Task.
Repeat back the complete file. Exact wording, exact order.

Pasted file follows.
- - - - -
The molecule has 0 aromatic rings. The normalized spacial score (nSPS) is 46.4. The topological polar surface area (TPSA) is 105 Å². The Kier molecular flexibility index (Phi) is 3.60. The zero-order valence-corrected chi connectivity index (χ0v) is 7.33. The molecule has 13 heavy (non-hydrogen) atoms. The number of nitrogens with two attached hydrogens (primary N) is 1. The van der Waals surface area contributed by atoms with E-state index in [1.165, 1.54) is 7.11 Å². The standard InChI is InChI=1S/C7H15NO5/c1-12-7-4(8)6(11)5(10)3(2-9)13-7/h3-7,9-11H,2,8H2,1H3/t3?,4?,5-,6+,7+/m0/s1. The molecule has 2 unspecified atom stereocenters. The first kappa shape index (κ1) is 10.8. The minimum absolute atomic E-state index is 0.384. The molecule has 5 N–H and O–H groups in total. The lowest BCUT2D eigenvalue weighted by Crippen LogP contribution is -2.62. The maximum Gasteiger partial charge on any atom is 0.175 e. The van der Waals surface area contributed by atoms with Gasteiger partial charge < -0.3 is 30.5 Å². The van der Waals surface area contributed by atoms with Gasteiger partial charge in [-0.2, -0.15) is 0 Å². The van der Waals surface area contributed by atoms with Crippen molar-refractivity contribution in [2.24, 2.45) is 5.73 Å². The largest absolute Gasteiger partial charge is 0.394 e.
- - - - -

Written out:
The molecule has 0 aromatic rings. The normalized spacial score (nSPS) is 46.4. The topological polar surface area (TPSA) is 105 Å². The Kier molecular flexibility index (Phi) is 3.60. The zero-order valence-corrected chi connectivity index (χ0v) is 7.33. The molecule has 13 heavy (non-hydrogen) atoms. The number of nitrogens with two attached hydrogens (primary N) is 1. The van der Waals surface area contributed by atoms with E-state index in [1.165, 1.54) is 7.11 Å². The standard InChI is InChI=1S/C7H15NO5/c1-12-7-4(8)6(11)5(10)3(2-9)13-7/h3-7,9-11H,2,8H2,1H3/t3?,4?,5-,6+,7+/m0/s1. The molecule has 2 unspecified atom stereocenters. The first kappa shape index (κ1) is 10.8. The minimum absolute atomic E-state index is 0.384. The molecule has 5 N–H and O–H groups in total. The lowest BCUT2D eigenvalue weighted by Crippen LogP contribution is -2.62. The maximum Gasteiger partial charge on any atom is 0.175 e. The van der Waals surface area contributed by atoms with Gasteiger partial charge < -0.3 is 30.5 Å². The van der Waals surface area contributed by atoms with Gasteiger partial charge in [-0.2, -0.15) is 0 Å². The van der Waals surface area contributed by atoms with Crippen molar-refractivity contribution in [2.24, 2.45) is 5.73 Å². The largest absolute Gasteiger partial charge is 0.394 e.